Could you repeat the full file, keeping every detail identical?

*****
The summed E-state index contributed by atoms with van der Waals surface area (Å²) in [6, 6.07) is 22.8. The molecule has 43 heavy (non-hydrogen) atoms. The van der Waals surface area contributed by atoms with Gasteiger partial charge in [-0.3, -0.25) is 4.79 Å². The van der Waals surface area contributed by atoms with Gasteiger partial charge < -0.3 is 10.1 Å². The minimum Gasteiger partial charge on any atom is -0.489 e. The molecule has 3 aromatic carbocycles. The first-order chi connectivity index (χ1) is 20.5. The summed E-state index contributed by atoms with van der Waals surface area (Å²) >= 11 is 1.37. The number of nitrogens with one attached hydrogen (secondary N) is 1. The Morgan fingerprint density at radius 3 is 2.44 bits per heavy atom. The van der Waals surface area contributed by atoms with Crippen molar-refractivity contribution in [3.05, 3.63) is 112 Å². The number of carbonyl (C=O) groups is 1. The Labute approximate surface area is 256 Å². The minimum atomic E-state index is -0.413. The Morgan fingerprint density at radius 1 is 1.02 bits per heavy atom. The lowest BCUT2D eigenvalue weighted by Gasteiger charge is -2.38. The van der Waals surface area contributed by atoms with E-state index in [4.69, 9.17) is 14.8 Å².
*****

The summed E-state index contributed by atoms with van der Waals surface area (Å²) in [6, 6.07) is 22.8. The molecule has 43 heavy (non-hydrogen) atoms. The van der Waals surface area contributed by atoms with Gasteiger partial charge in [-0.3, -0.25) is 4.79 Å². The van der Waals surface area contributed by atoms with Gasteiger partial charge < -0.3 is 10.1 Å². The minimum Gasteiger partial charge on any atom is -0.489 e. The molecule has 3 aromatic carbocycles. The first-order chi connectivity index (χ1) is 20.5. The summed E-state index contributed by atoms with van der Waals surface area (Å²) >= 11 is 1.37. The number of nitrogens with one attached hydrogen (secondary N) is 1. The Morgan fingerprint density at radius 3 is 2.44 bits per heavy atom. The van der Waals surface area contributed by atoms with Crippen molar-refractivity contribution in [3.05, 3.63) is 112 Å². The number of carbonyl (C=O) groups is 1. The Labute approximate surface area is 256 Å². The minimum atomic E-state index is -0.413. The Morgan fingerprint density at radius 1 is 1.02 bits per heavy atom. The lowest BCUT2D eigenvalue weighted by Gasteiger charge is -2.38. The van der Waals surface area contributed by atoms with E-state index in [4.69, 9.17) is 14.8 Å².